The urge to take revenge can manifest in smallest of things. Someone cuts you off in the traffic and the first thought that comes to mind is to get back at him and settle the account. In fact, people getting shot dead in road rage incidents isn’t uncommon these days. So what could be the reason for this strong force, a need to reciprocate the wrongdoing, in human behaviour? Is it just the anger? Or is it the resentment for receiving an unfair treatment? And if humans can have such a strong need to reciprocate to an injustice, can they also have a similar need to reciprocate a favour?
Robert Cialdini, a professor of Psychology and author of wildly popular book Influence: The Psychology of Persuasion, has done extensive research on human behaviour. One of the human biases that he talks about in his book is Reciprocity Bias. According to Cialdini – the rule for reciprocation is one of the most potent weapons of influence around us.
The rule says that we should try to repay, in kind, what another person has provided us. We are obligated (not by some external force but an internal urge) to the future repayment of favors, gifts, invitations, and the like. This rule is deeply implanted in us by the process of socialization that homo sapiens has undergone over thousands of years.
Each one of us has been taught to live up to the rule, says Cialdini “and each of us knows about the social sanctions and derision applied to anyone who violates it.” So there is a strong social stigma attached to the act of not returning a favour. Not just that, the force of reciprocity is not only extremely strong but very subtle too.
One of the reasons reciprocation can be used so effectively as a device for gaining another’s compliance is its power. The rule possesses awesome strength, often producing a “yes” response to a request that, except for an existing feeling of indebtedness, would have surely been refused.
The rule of reciprocation is so strong that it simply overwhelms the influence of other normal factors that affect the decision making. This makes it a powerful weapon of influence. People who we usually dislike, including pushy salesmen, can make us acquiesce to their requests if they provide us a small (even unwanted) favour beforehand.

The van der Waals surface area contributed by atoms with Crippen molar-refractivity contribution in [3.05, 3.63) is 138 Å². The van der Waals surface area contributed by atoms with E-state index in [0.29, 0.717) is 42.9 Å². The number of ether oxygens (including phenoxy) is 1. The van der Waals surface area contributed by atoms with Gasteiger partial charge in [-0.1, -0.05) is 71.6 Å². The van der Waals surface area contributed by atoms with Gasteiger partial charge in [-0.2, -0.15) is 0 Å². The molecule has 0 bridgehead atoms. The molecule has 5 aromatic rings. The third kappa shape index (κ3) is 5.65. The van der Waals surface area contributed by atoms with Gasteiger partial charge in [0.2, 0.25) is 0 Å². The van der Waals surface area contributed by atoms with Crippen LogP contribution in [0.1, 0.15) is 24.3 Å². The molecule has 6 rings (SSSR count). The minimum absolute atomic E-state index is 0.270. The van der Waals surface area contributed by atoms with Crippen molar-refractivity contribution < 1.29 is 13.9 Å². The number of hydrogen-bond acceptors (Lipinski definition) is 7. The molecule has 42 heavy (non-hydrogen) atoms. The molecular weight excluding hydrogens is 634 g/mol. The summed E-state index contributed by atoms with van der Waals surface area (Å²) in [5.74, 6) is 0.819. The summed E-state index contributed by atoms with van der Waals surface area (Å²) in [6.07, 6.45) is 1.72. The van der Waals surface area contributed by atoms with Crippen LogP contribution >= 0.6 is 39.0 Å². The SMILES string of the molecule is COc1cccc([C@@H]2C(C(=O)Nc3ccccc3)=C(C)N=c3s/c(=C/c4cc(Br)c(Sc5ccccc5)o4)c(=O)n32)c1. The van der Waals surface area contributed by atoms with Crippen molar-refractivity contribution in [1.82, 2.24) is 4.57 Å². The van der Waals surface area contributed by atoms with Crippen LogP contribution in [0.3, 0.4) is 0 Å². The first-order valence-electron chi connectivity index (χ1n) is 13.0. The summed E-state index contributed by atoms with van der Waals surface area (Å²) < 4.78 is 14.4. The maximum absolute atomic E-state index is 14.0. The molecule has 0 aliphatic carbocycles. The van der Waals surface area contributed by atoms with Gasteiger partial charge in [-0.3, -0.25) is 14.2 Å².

Remember those free samples in the supermarket cookie shop? Or those welcome beverages offered to you and your wife in a jewelry store? Well I am not debating your prowess for judging the quality of precious jewels but your jeweler knows something more. He knows how to play a mental jujitsu and subconsciously trigger the rule of reciprocation.
It’s fascinating how the rule of reciprocation can be deployed by some clever salespeople in an indirect way without actually doing any favour.
Cialdini dubs this flavour of reciprocity as rejection-then-retreat (RTR) technique. The idea is to first make a larger request, one that will most likely be rejected followed by retreating to a smaller request which you were really interested in all along.
Here’s an excerpt from Poor Charlie’s Almanack –
Wise employers, therefore, try to oppose reciprocate-favor tendencies of employees engaged in purchasing. The simplest antidote works best: Don’t let them accept any favors from vendors. Sam Walton [founder of Wal-Mart] agreed with this idea of absolute prohibition. He wouldn’t let purchasing agents accept so much as a hot dog from a vendor. Given the subconscious level at which much Reciprocation Tendency operates, this policy of Walton’s was profoundly correct.
Reciprocity, especially RTR, is an important negotiation tool. Labor negotiations often begin with extreme demands (to a reasonable limit) that they don’t actually expect to win but from which they can retreat in a series of seeming concessions designed to draw real concessions from the opposing side. Perhaps that gives an edge to the first mover in negotiations.
The first problem in countering the reciprocity bias is that you can’t know beforehand whether the offer is an honest or whether it is the initial step in an exploitation attempt. You might end up rejecting the legitimate favours coming from individuals who had no ulterior motives.
According to Cialdini:
As long as we perceive and define his [person offering a favor] action as a compliance device instead of a favor, he no longer has the reciprocation rule as an ally.
If you find yourself in a possible reciprocity-situation with the realization that the primary motive is to sell you something, all you need is a mental act of redefinition. Look at the favour not as gift but as a sales device.
Here’s Charlie Munger’s suggestion to save yourself from this bias:
The standard antidote to one’s overactive hostility is to train oneself to defer reaction. As my smart friend Tom Murphy so frequently says, “You can always tell the man off tomorrow if it is such a good idea.”